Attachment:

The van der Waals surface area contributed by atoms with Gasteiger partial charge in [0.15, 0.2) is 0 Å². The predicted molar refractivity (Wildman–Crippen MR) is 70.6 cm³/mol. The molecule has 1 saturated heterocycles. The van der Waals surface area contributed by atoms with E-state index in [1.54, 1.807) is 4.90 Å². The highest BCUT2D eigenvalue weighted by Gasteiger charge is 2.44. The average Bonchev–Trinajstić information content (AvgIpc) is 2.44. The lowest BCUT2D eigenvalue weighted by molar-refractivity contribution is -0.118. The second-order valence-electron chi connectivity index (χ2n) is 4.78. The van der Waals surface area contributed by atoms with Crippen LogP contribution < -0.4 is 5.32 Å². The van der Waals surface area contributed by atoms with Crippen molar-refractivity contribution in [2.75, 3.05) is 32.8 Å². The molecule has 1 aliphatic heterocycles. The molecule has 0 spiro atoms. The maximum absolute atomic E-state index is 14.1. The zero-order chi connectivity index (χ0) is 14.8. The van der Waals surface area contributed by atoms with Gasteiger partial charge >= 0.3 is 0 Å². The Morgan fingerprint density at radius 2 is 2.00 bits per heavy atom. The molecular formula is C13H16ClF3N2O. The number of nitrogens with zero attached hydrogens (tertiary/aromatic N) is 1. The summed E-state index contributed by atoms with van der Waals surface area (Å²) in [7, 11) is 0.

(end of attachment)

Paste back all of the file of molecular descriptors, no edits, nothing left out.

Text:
The van der Waals surface area contributed by atoms with Gasteiger partial charge in [0.15, 0.2) is 0 Å². The predicted molar refractivity (Wildman–Crippen MR) is 70.6 cm³/mol. The molecule has 1 saturated heterocycles. The van der Waals surface area contributed by atoms with E-state index in [1.54, 1.807) is 4.90 Å². The highest BCUT2D eigenvalue weighted by Gasteiger charge is 2.44. The average Bonchev–Trinajstić information content (AvgIpc) is 2.44. The lowest BCUT2D eigenvalue weighted by molar-refractivity contribution is -0.118. The second-order valence-electron chi connectivity index (χ2n) is 4.78. The van der Waals surface area contributed by atoms with Crippen LogP contribution < -0.4 is 5.32 Å². The van der Waals surface area contributed by atoms with Crippen molar-refractivity contribution in [2.75, 3.05) is 32.8 Å². The molecule has 1 aliphatic heterocycles. The molecule has 0 spiro atoms. The maximum absolute atomic E-state index is 14.1. The zero-order chi connectivity index (χ0) is 14.8. The van der Waals surface area contributed by atoms with Gasteiger partial charge >= 0.3 is 0 Å². The Morgan fingerprint density at radius 2 is 2.00 bits per heavy atom. The molecular formula is C13H16ClF3N2O. The number of nitrogens with zero attached hydrogens (tertiary/aromatic N) is 1. The summed E-state index contributed by atoms with van der Waals surface area (Å²) in [7, 11) is 0.